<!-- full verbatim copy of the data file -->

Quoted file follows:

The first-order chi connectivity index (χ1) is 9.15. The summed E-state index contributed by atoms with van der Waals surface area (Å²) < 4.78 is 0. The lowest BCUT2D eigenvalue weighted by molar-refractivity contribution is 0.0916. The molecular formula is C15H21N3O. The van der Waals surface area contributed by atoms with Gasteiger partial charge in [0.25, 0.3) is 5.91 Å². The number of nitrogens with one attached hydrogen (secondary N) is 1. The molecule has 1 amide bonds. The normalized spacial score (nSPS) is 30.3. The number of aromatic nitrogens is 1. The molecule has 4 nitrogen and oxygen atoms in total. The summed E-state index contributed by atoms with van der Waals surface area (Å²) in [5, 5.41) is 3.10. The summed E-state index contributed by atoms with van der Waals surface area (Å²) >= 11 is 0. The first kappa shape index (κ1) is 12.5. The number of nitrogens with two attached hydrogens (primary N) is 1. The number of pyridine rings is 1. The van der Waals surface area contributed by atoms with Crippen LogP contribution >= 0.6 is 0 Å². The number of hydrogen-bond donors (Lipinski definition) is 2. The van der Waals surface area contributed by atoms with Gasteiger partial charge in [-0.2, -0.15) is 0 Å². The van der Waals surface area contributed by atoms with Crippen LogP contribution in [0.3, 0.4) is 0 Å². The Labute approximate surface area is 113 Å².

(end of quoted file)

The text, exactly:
The first-order chi connectivity index (χ1) is 9.15. The summed E-state index contributed by atoms with van der Waals surface area (Å²) < 4.78 is 0. The lowest BCUT2D eigenvalue weighted by molar-refractivity contribution is 0.0916. The molecular formula is C15H21N3O. The van der Waals surface area contributed by atoms with Gasteiger partial charge in [0.25, 0.3) is 5.91 Å². The number of nitrogens with one attached hydrogen (secondary N) is 1. The molecule has 1 amide bonds. The normalized spacial score (nSPS) is 30.3. The number of aromatic nitrogens is 1. The molecule has 4 nitrogen and oxygen atoms in total. The summed E-state index contributed by atoms with van der Waals surface area (Å²) in [5, 5.41) is 3.10. The summed E-state index contributed by atoms with van der Waals surface area (Å²) >= 11 is 0. The first kappa shape index (κ1) is 12.5. The number of nitrogens with two attached hydrogens (primary N) is 1. The number of pyridine rings is 1. The van der Waals surface area contributed by atoms with Crippen LogP contribution >= 0.6 is 0 Å². The number of hydrogen-bond donors (Lipinski definition) is 2. The van der Waals surface area contributed by atoms with Gasteiger partial charge in [-0.2, -0.15) is 0 Å². The van der Waals surface area contributed by atoms with Crippen LogP contribution in [0.3, 0.4) is 0 Å². The Labute approximate surface area is 113 Å².